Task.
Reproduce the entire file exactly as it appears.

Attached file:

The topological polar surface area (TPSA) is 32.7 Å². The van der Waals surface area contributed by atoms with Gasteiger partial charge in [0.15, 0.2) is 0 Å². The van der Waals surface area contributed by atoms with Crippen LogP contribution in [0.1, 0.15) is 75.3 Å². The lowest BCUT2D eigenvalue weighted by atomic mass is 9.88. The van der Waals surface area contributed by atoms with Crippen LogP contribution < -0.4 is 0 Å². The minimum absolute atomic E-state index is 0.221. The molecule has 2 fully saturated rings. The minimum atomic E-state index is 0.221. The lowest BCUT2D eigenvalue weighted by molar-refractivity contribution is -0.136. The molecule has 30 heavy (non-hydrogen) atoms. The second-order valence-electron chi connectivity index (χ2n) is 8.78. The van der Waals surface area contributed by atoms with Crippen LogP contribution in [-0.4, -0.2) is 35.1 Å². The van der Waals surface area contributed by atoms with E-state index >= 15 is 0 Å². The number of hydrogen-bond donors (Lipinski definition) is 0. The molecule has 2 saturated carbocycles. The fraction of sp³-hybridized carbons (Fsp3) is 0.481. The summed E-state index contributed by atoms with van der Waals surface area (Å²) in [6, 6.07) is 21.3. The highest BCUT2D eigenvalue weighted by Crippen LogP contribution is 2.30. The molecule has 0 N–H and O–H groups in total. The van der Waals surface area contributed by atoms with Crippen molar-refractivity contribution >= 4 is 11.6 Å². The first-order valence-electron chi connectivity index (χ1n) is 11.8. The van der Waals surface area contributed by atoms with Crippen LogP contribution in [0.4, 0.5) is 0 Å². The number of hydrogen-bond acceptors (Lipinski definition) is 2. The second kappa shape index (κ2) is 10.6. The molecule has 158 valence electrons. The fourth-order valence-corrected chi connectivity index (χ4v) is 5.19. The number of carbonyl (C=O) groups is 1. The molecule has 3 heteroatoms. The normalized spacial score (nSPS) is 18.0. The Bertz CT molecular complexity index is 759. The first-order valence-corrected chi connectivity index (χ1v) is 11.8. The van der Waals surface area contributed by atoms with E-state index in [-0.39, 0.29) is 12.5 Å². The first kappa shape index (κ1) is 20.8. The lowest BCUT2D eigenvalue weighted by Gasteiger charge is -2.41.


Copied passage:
The topological polar surface area (TPSA) is 32.7 Å². The van der Waals surface area contributed by atoms with Gasteiger partial charge in [0.15, 0.2) is 0 Å². The van der Waals surface area contributed by atoms with Crippen LogP contribution in [0.1, 0.15) is 75.3 Å². The lowest BCUT2D eigenvalue weighted by atomic mass is 9.88. The van der Waals surface area contributed by atoms with Crippen LogP contribution < -0.4 is 0 Å². The minimum absolute atomic E-state index is 0.221. The molecule has 2 fully saturated rings. The minimum atomic E-state index is 0.221. The lowest BCUT2D eigenvalue weighted by molar-refractivity contribution is -0.136. The molecule has 30 heavy (non-hydrogen) atoms. The second-order valence-electron chi connectivity index (χ2n) is 8.78. The van der Waals surface area contributed by atoms with Crippen LogP contribution in [-0.4, -0.2) is 35.1 Å². The van der Waals surface area contributed by atoms with E-state index >= 15 is 0 Å². The number of hydrogen-bond donors (Lipinski definition) is 0. The molecule has 2 saturated carbocycles. The fraction of sp³-hybridized carbons (Fsp3) is 0.481. The summed E-state index contributed by atoms with van der Waals surface area (Å²) in [6, 6.07) is 21.3. The highest BCUT2D eigenvalue weighted by Crippen LogP contribution is 2.30. The molecule has 0 N–H and O–H groups in total. The van der Waals surface area contributed by atoms with Crippen molar-refractivity contribution >= 4 is 11.6 Å². The first-order valence-electron chi connectivity index (χ1n) is 11.8. The van der Waals surface area contributed by atoms with Crippen LogP contribution in [0.4, 0.5) is 0 Å². The number of hydrogen-bond acceptors (Lipinski definition) is 2. The second kappa shape index (κ2) is 10.6. The molecule has 158 valence electrons. The fourth-order valence-corrected chi connectivity index (χ4v) is 5.19. The number of carbonyl (C=O) groups is 1. The molecule has 3 heteroatoms. The normalized spacial score (nSPS) is 18.0. The Bertz CT molecular complexity index is 759. The first-order valence-corrected chi connectivity index (χ1v) is 11.8. The van der Waals surface area contributed by atoms with E-state index in [-0.39, 0.29) is 12.5 Å². The first kappa shape index (κ1) is 20.8. The lowest BCUT2D eigenvalue weighted by Gasteiger charge is -2.41.